From Project to Program: The DePauw University GIS Center Engaging the Campus with GIS
by M. Beth Wilkerson and Carol L. Smith, DePauw University
An online map of Mediterranean archaeological sites… gratis copies of the book GIS for Everyone… a faculty interest group… the proverbial “free lunch”…
Taken together, this modest list outlines the initial components that ultimately led to the creation of a thriving and sustainable Geographic Information Systems (GIS) program at DePauw University.
The concept of GIS was first introduced to DePauw in 2002 via the Collaboratory for GIS and Mediterranean Archaeology (CGMA – http://cgma.depauw.edu), an inter-institutional venture directed by Dr. Pedar Foss, Edwin L. Minar Professor of Classical Studies and Associate Professor of Classical Studies, and Dr. Rebecca Schindler, Associate Professor of Classical Studies and Chair of the Classical Studies Department. In 2004, with their help and with funding from Andrew W. Mellon Foundation Venture grants and support from the Lilly Endowment for DePauw’s 361 Degrees technology programs, DePauw University officially began an initiative to promote the use of GIS and spatial technologies throughout the university.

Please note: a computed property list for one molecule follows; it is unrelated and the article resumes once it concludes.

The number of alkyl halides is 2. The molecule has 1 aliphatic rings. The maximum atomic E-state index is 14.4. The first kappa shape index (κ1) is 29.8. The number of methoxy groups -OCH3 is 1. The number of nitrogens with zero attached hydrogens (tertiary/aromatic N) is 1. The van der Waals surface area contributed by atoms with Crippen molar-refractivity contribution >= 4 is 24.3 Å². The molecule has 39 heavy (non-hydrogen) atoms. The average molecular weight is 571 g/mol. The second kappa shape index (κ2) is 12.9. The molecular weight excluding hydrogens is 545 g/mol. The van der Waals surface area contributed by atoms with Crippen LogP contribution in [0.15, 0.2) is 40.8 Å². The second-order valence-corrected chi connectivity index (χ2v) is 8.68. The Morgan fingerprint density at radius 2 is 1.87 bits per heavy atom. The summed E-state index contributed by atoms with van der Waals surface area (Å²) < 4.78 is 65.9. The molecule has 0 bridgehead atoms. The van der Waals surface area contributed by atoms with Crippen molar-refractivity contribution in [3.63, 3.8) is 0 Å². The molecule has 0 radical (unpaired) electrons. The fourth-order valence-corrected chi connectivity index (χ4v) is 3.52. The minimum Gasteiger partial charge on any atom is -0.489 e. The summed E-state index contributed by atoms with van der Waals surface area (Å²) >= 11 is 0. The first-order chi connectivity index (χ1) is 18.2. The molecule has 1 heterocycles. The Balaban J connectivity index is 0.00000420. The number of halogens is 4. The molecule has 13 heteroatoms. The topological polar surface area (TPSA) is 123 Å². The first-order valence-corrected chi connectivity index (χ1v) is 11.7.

Over the past six years, that foundation has grown from a simple effort to support a few faculty members’ personal research into a vibrant, rich program that enables instructors to engage students in the classroom utilizing spatial tools, allows administrative departments opportunities to leverage locational elements in their work, and continues to support individual faculty research projects. Through the work of GIS program staff and the tools and resources available in the GIS Center, DePauw students, faculty members, and staff members receive one-on-one consulting, engage in spatial software workshops, participate in annual GIS events, and obtain focused support for their projects. As a result, during the 2009-2010 academic year, the GIS Center supported nearly forty GIS projects, spanning fifteen academic or administrative departments and including seventeen faculty members, ten staff and eighteen students.